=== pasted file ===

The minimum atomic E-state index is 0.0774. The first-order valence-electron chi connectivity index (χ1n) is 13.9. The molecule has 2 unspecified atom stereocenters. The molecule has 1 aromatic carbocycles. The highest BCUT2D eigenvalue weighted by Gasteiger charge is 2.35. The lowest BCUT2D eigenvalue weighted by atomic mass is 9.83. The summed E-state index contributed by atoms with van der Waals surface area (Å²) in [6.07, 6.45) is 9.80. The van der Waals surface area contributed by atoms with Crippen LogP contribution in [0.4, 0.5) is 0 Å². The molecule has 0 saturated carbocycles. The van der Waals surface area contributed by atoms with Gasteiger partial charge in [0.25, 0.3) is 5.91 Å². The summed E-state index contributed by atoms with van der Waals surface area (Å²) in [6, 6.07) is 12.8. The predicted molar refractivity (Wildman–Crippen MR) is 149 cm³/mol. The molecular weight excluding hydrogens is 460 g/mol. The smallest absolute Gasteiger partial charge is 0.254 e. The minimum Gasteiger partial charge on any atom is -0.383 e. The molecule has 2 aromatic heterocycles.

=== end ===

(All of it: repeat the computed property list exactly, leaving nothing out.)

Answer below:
The minimum atomic E-state index is 0.0774. The first-order valence-electron chi connectivity index (χ1n) is 13.9. The molecule has 2 unspecified atom stereocenters. The molecule has 1 aromatic carbocycles. The highest BCUT2D eigenvalue weighted by Gasteiger charge is 2.35. The lowest BCUT2D eigenvalue weighted by atomic mass is 9.83. The summed E-state index contributed by atoms with van der Waals surface area (Å²) in [6.07, 6.45) is 9.80. The van der Waals surface area contributed by atoms with Crippen LogP contribution in [0.4, 0.5) is 0 Å². The molecule has 0 saturated carbocycles. The van der Waals surface area contributed by atoms with Gasteiger partial charge in [0.25, 0.3) is 5.91 Å². The summed E-state index contributed by atoms with van der Waals surface area (Å²) in [6, 6.07) is 12.8. The predicted molar refractivity (Wildman–Crippen MR) is 149 cm³/mol. The molecular weight excluding hydrogens is 460 g/mol. The smallest absolute Gasteiger partial charge is 0.254 e. The minimum Gasteiger partial charge on any atom is -0.383 e. The molecule has 2 aromatic heterocycles.